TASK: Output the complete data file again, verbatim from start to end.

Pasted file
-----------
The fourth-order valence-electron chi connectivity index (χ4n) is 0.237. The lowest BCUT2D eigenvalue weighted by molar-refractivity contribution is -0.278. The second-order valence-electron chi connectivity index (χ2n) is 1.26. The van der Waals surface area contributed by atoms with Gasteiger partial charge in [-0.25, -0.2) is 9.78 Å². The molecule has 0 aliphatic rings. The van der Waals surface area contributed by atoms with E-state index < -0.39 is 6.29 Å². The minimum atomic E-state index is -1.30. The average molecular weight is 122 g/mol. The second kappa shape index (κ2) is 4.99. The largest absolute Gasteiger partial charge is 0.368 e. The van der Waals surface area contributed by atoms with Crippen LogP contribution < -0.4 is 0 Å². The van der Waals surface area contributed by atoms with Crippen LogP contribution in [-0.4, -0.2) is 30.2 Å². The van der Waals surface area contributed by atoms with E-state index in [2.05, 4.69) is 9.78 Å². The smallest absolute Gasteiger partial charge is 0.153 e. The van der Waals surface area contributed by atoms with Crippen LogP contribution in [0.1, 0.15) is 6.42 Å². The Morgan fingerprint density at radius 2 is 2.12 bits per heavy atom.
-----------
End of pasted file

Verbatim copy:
The fourth-order valence-electron chi connectivity index (χ4n) is 0.237. The lowest BCUT2D eigenvalue weighted by molar-refractivity contribution is -0.278. The second-order valence-electron chi connectivity index (χ2n) is 1.26. The van der Waals surface area contributed by atoms with Gasteiger partial charge in [-0.25, -0.2) is 9.78 Å². The molecule has 0 aliphatic rings. The van der Waals surface area contributed by atoms with E-state index < -0.39 is 6.29 Å². The minimum atomic E-state index is -1.30. The average molecular weight is 122 g/mol. The second kappa shape index (κ2) is 4.99. The largest absolute Gasteiger partial charge is 0.368 e. The van der Waals surface area contributed by atoms with Crippen LogP contribution < -0.4 is 0 Å². The van der Waals surface area contributed by atoms with Crippen LogP contribution in [-0.4, -0.2) is 30.2 Å². The van der Waals surface area contributed by atoms with E-state index in [2.05, 4.69) is 9.78 Å². The smallest absolute Gasteiger partial charge is 0.153 e. The van der Waals surface area contributed by atoms with Crippen LogP contribution in [0.1, 0.15) is 6.42 Å². The Morgan fingerprint density at radius 2 is 2.12 bits per heavy atom.